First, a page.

Wireless networks, by their nature, are open to accept connections from other wireless devices. This means anyone with a cheap wireless network card can hop on your network and and do their worst if security is not enabled. Almost every wireless network product vendor ships their products without security enabled by default. That's the first problem with wireless networks, but also fairly easy to correct.
Every wireless device in the market supports WEP, but with a 64 or 128 bit single shared key security method, WEP doesn't provide much security for those that have more robust security needs. It is, however, adequate protection for a home to use in order to restrict access to their network. It can be simply augmented by restricting connections to approved wireless MAC (Media Access Control) addresses only.
For those that need better security, WPA provides 256 bit encryption using either TKIP (Temporal Key Integrity Protocol) or AES (Advanced Encryption Standard) (under pre-WPA2 standards) algorithms that use multiple rotating keys to prevent replay attacks. This security can also be enhanced by performing user access validation prior to connections being allowed. It is suitable for most business purposes.
Finally, on the security front, every one of these wireless networks broadcasts its name or SSID (Service Set IDentifier) to the world by default. This name acts as a primary key before any other access authentication can take place. Any device that doesn't know your SSID cannot access your network. The SSID broadcasts that tell devices your SSID can be turned off, so that only someone that knows your network's SSID, or has captured and analyzed a logon will be able to access it.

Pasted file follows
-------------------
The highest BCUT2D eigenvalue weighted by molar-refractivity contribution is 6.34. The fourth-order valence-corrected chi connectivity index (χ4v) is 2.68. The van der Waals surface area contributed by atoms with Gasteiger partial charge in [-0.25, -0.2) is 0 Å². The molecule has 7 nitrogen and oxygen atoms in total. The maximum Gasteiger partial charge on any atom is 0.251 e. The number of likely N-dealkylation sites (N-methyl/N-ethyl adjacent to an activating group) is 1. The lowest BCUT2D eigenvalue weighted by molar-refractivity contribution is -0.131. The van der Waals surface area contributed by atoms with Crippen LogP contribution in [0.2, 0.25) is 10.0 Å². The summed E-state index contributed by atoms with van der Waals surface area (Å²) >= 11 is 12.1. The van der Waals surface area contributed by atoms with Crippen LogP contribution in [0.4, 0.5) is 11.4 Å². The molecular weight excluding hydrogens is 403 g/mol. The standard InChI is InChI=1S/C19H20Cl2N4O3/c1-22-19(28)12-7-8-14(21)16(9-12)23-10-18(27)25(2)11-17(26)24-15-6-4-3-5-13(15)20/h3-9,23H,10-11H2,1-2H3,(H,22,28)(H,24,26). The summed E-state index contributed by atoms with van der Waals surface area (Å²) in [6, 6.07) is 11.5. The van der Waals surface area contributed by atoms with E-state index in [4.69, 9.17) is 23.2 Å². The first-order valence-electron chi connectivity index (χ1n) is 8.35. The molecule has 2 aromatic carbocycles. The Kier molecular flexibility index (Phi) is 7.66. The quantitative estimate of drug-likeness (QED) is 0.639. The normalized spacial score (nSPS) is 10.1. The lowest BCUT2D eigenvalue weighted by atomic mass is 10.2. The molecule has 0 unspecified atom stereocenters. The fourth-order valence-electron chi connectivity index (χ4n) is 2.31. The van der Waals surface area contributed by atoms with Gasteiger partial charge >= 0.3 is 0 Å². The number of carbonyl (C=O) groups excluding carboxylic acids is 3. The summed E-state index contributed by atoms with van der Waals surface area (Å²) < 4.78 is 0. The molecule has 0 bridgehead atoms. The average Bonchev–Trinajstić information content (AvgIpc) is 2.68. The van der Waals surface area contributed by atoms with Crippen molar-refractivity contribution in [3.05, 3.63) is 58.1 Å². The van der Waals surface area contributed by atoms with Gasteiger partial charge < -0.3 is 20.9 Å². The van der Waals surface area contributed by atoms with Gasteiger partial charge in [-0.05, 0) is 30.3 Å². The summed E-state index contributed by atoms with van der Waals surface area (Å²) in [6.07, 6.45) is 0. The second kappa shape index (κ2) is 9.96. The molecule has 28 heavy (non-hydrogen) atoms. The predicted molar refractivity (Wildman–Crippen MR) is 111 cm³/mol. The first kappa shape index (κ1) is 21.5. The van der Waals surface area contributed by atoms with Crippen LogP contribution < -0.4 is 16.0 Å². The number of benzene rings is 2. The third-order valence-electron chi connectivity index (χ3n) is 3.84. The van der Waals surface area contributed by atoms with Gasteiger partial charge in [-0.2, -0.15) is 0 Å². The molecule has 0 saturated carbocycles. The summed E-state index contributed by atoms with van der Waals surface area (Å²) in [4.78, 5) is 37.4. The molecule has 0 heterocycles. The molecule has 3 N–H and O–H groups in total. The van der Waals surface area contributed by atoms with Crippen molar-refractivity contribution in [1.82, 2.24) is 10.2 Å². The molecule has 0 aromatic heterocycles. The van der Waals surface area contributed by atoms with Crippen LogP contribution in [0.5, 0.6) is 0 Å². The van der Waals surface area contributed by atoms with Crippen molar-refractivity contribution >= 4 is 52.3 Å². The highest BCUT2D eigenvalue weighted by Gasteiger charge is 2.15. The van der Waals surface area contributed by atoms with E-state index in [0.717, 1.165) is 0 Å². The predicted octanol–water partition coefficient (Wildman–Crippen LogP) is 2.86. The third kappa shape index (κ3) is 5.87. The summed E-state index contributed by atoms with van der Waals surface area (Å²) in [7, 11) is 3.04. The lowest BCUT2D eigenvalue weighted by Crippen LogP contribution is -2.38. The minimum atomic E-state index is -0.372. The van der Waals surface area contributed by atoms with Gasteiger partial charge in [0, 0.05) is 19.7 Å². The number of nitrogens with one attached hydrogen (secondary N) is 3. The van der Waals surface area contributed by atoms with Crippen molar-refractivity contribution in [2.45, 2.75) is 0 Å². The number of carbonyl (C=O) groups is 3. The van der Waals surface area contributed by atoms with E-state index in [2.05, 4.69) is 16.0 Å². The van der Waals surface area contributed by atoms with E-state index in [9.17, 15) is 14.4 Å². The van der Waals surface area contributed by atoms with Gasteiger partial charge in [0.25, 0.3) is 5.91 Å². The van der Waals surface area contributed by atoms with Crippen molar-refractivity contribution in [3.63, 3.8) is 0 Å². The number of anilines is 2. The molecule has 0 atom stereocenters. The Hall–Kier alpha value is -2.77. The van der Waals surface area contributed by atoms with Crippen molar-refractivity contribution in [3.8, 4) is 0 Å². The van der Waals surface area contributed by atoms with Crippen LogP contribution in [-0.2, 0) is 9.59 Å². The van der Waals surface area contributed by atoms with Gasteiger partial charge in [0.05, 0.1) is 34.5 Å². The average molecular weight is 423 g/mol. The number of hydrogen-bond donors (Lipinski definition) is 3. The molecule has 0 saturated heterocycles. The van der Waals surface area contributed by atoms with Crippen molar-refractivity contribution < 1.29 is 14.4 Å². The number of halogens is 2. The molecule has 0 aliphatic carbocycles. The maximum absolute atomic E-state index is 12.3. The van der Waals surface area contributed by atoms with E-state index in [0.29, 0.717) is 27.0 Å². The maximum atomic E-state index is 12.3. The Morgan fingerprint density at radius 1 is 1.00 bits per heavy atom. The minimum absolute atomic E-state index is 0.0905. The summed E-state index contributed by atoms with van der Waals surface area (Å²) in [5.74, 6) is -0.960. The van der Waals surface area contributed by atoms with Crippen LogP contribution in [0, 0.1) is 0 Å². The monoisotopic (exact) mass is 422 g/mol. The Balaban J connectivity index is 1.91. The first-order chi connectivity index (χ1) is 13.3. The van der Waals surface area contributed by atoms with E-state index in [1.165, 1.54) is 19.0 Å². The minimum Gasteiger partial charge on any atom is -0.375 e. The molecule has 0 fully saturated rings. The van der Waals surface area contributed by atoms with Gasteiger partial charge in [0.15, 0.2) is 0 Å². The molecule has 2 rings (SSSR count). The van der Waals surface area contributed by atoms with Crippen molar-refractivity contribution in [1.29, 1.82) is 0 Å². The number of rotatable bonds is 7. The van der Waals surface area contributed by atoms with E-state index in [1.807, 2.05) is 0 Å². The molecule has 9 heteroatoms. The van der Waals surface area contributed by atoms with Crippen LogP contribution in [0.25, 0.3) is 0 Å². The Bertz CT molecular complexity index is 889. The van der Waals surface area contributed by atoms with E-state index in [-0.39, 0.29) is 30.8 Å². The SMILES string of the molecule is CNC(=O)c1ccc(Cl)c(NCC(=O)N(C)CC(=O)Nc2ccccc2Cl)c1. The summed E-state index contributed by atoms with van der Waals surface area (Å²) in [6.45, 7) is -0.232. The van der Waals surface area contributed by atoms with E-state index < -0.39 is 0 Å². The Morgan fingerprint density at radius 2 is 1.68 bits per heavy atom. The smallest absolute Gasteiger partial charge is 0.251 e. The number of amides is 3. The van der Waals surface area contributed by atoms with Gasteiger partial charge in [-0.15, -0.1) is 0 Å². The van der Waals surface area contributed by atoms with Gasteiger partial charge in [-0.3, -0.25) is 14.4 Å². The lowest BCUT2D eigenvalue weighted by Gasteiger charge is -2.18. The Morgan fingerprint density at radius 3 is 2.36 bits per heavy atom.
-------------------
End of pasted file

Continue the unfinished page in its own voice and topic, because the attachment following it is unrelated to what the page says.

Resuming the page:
Another problem wireless networks have is that they are prone to interference from both natural and man made sources. All of these standards operate in the free 2.4Ghz range, which is essentially the home of a whole lot of man made equipment from cellular phones and cordless home phones, to microwave ovens. These devices can and do interfere with the operation of wireless networks (usually temporarily), so if your communication needs are critical every moment, forget about a wireless network. Otherwise, expect the occasional outage, but be sure to enable some form of security.
The last problem with wireless networks is range. If you have a very large home, or business building, you may need multiple access points using WDS (Wireless Distribution Standard) to bridge them with the main broadband sharing access point. Alternatively, you could try using higher gain antennas available at your local CompUSA to boost range. Keep in mind that any solution that boosts signal strength like high gain antennas and amplifiers also tends to violate FCC rules about the impact of high power unregistered devices on a free frequency range.